There is an old saying about the Christian faith that sharing in these matters with another is like one beggar telling another beggar where to find bread.
In a similar way, that’s how I feel most of the time when I write articles in regard to parenting. Our kids are 13, 10, and 8; they are by no means perfect children. And we are by no means perfect parents. I think the little secret of parenting that all of us know is that none of us actually knows what we are doing. We are stumbling our way through this thing, helping one another, and actively – painfully – trusting in the Lord to make up for what we lack.
It’s out of that lacking that I see this tendency in myself – to take these children which are an incredible blessing from the Lord, and worship them as if they were the Lord. We don’t mean to do this as parents; it’s just something we drift into. But slowly, steadily, we come to the point where our entire lives are centered around our children.
Around our children. Not around Jesus.
Oh, what a line that is. How we tiptoe up to it in the name of love. How we dance around it in the name of responsibility. But oh, how we should be aware of the fact that our children, too, can cause us to drift from the Lord. Of course, none of us bow down physically to our kids. But worship is primarily an issue of the heart – a question of what it is that has the primary place of affection and devotion in our lives.
What, then, can a parent do? How can a parent guard against idolizing their children? Are there steps we can take when we love our kids so much, and yet want to make sure that we do not worship them? Here are three suggestions:
1. Make them go to church.
If we are worshiping our children, then we will find ourselves bowing before their desires more than their needs. And most of us, I think, will eventually come to the point when one of our children will not want to go to church any more. That will be hard. Very, very hard.
I can certainly understand the opinion that gives into that child; after all, aren’t we only turning them further from the faith by making them do something they clearly don’t have interest in? That not withstanding, I still think the better option is to kindly and gently (in so much as it’s possible) to still make them go to church. Why is that?
Well, one reason is because going to church can be like eating your vegetables – you do it when you’re young because it’s healthy and then find you have developed a taste for it over time. Another reason is out of faith – you believe that the Holy Spirit, through the Word of God, can melt the heart of even the child who has no desire for spiritual things. But you also do it to communicate something about your own commitment to God as a Christian and as a parent. Your first allegiance is to Him, even more than the child. And in light of that, you and your family will continue to actively engage in church membership.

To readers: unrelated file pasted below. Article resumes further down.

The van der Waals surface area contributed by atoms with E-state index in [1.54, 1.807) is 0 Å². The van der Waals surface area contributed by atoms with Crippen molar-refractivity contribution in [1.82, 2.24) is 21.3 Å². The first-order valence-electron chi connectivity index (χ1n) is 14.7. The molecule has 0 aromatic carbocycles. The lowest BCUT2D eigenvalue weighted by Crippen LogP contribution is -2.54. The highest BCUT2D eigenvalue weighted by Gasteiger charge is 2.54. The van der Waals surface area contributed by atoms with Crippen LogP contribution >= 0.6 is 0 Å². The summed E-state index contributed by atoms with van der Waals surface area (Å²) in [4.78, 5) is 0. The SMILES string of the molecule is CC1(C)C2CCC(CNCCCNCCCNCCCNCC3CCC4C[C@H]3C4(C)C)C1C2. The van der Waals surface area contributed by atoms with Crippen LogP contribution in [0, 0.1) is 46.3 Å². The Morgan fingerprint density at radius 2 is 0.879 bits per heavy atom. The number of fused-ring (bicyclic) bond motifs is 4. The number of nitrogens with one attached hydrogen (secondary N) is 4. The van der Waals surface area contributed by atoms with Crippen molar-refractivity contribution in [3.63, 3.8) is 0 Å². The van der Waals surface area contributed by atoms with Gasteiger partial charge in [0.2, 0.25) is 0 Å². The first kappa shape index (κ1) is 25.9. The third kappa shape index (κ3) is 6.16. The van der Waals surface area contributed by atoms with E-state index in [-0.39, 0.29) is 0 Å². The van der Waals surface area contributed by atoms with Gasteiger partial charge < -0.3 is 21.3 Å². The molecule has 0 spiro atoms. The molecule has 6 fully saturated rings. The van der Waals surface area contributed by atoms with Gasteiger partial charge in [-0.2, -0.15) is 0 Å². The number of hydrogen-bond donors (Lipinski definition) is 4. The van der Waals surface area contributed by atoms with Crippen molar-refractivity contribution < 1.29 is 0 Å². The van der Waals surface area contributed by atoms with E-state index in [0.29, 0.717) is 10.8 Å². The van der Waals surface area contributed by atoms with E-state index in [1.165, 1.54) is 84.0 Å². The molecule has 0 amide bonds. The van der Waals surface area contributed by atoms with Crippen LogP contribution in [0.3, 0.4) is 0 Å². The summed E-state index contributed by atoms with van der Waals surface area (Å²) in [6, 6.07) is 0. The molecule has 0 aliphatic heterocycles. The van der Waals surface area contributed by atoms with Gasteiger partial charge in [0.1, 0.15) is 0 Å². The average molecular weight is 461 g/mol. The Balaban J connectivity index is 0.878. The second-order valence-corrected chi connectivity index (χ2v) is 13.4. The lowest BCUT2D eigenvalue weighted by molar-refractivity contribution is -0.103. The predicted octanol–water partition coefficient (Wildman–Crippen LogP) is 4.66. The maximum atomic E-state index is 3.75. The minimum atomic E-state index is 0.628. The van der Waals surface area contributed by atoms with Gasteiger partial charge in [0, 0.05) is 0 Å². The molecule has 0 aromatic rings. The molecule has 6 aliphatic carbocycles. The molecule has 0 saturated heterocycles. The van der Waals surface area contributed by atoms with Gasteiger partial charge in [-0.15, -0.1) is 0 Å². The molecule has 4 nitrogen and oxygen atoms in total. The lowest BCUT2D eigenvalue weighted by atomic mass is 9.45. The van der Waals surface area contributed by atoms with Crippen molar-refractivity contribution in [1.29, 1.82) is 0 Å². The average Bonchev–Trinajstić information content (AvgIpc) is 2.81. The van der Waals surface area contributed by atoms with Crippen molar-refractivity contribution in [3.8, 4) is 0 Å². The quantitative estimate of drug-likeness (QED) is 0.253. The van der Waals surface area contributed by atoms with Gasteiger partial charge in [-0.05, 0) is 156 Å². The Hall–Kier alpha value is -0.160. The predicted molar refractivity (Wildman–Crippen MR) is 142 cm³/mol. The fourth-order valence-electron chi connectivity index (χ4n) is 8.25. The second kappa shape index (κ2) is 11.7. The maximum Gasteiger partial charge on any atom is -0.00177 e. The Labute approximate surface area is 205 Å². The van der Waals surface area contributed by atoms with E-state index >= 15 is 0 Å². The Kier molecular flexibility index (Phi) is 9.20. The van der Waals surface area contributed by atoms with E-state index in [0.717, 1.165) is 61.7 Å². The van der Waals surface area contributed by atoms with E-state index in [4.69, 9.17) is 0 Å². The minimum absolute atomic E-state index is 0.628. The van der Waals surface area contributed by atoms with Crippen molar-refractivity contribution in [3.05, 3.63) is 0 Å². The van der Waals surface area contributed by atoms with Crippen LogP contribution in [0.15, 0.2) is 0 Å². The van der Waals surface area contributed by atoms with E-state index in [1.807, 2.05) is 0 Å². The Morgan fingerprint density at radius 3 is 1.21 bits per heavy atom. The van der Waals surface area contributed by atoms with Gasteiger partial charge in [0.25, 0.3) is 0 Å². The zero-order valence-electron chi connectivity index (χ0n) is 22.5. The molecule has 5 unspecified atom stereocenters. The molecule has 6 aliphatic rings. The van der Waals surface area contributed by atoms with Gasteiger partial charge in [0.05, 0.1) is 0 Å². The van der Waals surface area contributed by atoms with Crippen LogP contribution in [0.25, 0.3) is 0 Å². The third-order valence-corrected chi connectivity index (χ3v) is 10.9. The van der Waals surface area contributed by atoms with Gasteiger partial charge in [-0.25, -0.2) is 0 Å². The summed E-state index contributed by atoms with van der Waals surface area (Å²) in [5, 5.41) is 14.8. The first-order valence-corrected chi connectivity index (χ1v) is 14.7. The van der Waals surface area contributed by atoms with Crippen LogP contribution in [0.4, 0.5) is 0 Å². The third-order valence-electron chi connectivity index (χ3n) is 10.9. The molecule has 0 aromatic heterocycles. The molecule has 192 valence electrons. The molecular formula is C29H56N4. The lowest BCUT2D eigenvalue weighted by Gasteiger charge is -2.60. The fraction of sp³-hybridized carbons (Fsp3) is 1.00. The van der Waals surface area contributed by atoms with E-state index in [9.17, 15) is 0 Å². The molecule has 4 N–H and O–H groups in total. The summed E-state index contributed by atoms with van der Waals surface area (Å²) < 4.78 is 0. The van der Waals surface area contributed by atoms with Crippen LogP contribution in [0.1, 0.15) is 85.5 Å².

2. Limit their activities.
As our children get older, it seems their opportunity for activities also increases. Exponentially. Everywhere you turn there is another permission slip, another club, another team, another something. And as parents, we want our children to have opportunities. Good opportunities. Varied opportunities. But we should also, I think, actively exercise a good degree of limitation over what those activities are.
If we are worshiping our children, even if we don’t mean to, then the answer will always be “yes” to any opportunity that is not harmful for a child. But if we do that, then inevitably we will find that our kids’ activities will be the primary driver for our family schedule and culture. We will always be on the run, constantly on the go, and our relationships will begin to be little more than a shuttle service from here to there.
So how many activities should we let our kids be involved in? I don’t know. But I know that we should pay attention before we say “yes” to another one to what effect doing so will have on the rest of the family.
3. Don’t show up at everything.
One final suggestion for the parents who love their kids but don’t want to worship their kids is to feel the freedom to not show up at everything. Here me say that this is a thin line, because there is no substitute for our presence. Time is the greatest gift we can give to our children. But our kids also need to understand that there are other things going on in our lives.
You may have to miss the occasional ballgame because of a work trip. You might not be at the third performance of the musical because of serving on a ministry team at church. That’s okay. And maybe even a good thing. Because this shows our children that though they are important, they are not the center of the universe.
Again, readers, we like you are still figuring this parenting thing out. We are stumbling our way through. But as we stumble through, let’s know ourselves well enough to know that we have the tendency to take God’s good gifts and worship them instead of the God who gave them to us. Let’s be aware of our own hearts even as we seek to shepherd the hearts of those in our homes.